As an expert you should be aiming to produce a report which is free standing – from which the reader can
glean the key issues in the case, understand the evidence available and reach a clear understanding of the
range of expert opinion, without needing to look at any other document.
What should a good report include?
- A title page – including:
Numbered pages, short numbered paragraphs and appropriate subheadings.
Your personal details, name, current post and summary of previous experience.
Statement of the opinion you have been asked to provide and details of your relevant knowledge/experience enabling them to comment on the issues.
List of documentation considered and relied upon in reaching your opinion on the case.
Chronology and summary of the relevant evidence:
- the date of the report
- the date of the examination
- the identity of the parties to the action
- the full name (and date of birth) of the plaintiff
- the party providing the instructions
- the nature of the report.
Where you have undertaken an examination or performed other investigation(s):
- Giving exact dates wherever possible.
- When referring to important parts of the records, quoting relevant entries verbatim, if possible (identifying it as a direct quote – eg, by the use of italics).
- Identifying disputed facts and stating the sources of the information set out, eg, “history given on admission to hospital on 01.02.2017”.
- Explaining relevant technical terms and abbreviations.
- Reviewing the evidence for a sufficient period of time before and after the incident/period of alleged negligence – to put the events in context and highlight other relevant features of the history.
- say who carried out any examination, measurement, test or experiment which you have used for the report, give qualifications of that person, and say whether or not the test or experiment has been carried out under your supervision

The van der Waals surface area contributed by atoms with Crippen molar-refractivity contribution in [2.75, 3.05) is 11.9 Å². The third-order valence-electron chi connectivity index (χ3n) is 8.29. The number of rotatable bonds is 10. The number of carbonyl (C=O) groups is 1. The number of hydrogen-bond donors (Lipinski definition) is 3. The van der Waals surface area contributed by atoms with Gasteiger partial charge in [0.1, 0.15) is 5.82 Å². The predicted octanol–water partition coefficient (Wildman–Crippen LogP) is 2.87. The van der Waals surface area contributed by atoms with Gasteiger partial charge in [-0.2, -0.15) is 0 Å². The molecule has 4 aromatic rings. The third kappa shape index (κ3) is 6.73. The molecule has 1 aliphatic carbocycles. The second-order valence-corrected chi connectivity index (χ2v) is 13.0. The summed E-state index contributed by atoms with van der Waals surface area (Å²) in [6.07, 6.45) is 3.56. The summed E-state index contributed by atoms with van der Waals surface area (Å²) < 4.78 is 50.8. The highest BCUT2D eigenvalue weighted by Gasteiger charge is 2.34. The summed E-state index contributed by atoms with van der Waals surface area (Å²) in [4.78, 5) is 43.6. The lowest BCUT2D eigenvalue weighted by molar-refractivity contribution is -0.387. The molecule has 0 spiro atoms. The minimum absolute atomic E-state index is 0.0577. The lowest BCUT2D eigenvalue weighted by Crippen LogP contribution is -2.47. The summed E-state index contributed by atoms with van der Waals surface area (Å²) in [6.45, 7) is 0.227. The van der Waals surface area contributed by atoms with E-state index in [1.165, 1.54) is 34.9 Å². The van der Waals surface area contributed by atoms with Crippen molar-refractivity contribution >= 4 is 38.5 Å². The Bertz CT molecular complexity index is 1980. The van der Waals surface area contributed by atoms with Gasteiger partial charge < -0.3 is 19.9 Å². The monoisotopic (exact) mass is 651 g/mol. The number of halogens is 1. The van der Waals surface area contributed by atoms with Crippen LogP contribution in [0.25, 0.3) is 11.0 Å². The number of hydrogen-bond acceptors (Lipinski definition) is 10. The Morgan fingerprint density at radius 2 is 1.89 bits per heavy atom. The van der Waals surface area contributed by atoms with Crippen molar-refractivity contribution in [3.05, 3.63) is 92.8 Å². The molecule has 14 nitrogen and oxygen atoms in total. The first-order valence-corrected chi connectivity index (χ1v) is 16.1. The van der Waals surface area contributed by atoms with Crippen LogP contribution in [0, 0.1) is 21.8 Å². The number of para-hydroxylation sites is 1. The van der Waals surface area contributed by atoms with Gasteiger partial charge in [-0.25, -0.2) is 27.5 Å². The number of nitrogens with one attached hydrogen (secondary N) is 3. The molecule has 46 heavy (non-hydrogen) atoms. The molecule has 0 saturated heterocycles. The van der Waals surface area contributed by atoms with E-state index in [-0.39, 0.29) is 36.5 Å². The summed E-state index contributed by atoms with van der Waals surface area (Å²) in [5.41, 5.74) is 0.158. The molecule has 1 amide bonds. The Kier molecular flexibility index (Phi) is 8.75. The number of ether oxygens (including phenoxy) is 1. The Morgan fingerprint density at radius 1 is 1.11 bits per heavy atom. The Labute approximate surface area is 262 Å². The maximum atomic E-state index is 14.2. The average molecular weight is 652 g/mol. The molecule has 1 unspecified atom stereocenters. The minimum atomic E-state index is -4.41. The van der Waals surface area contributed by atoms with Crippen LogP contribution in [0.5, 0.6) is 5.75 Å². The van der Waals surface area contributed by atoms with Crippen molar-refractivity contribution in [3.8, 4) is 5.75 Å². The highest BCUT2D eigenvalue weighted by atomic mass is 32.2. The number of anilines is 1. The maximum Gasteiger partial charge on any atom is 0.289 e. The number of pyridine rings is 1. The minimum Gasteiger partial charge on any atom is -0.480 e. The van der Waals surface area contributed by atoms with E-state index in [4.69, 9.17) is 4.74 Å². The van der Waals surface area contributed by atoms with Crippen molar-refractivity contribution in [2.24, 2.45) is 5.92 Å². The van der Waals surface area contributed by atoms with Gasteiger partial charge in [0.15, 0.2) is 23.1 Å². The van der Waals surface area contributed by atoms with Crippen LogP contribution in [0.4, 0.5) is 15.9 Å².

- record relevant positive and negative findings
- maintain a clear distinction between the history given, the history recorded in the records, your own findings and your interpretation of those findings
- focus on the significance of the findings for the plaintiff’s everyday life
- Give timescales for probable improvement/deterioration, treatment options etc
- refer back to the claimant's pleadings, if appropriate, to ensure that all relevant matters have been addressed.
The concluding paragraph:
- Comment on each question or allegation of negligence separately quoting the question or allegation whenever possible.
- Where the question/allegation appears to repeat or overlap with another or seems misdirected, explain why and refer to other relevant paragraphs.
- Justify the conclusions reached by reference to the evidence in the case, your specialist knowledge and any published references you relied on.
- When dealing with an issue on which there are a range of opinions, provide reasons for the view expressed and state those opinions.
- Where you take sides in an area of factual dispute, give an explanation of why you favour one version over another.
- Where there is evidence undermining your opinion, outline that evidence and explain why it is not persuasive
- When commenting on the opinions of other experts:
- summarise the areas of agreement and disagreement
- point to evidence supporting or undermining the views given
- avoid giving a view on matters outside your area of expertise
- remain focused on the facts of the particular case
- confine your report to the scope of your instructions and your own expertise
- distinguish between questions of fact and of opinion
- distinguish clearly between known facts and assumptions made.
- Avoiding further repetition of the facts but summarising the opinions reached.
- Returning to the issues you have been asked to consider and/or the pleadings, to make sure that an opinion has been given on all relevant matters with proper attention to the legal tests to be applied.
- Conclude with a statement of truth.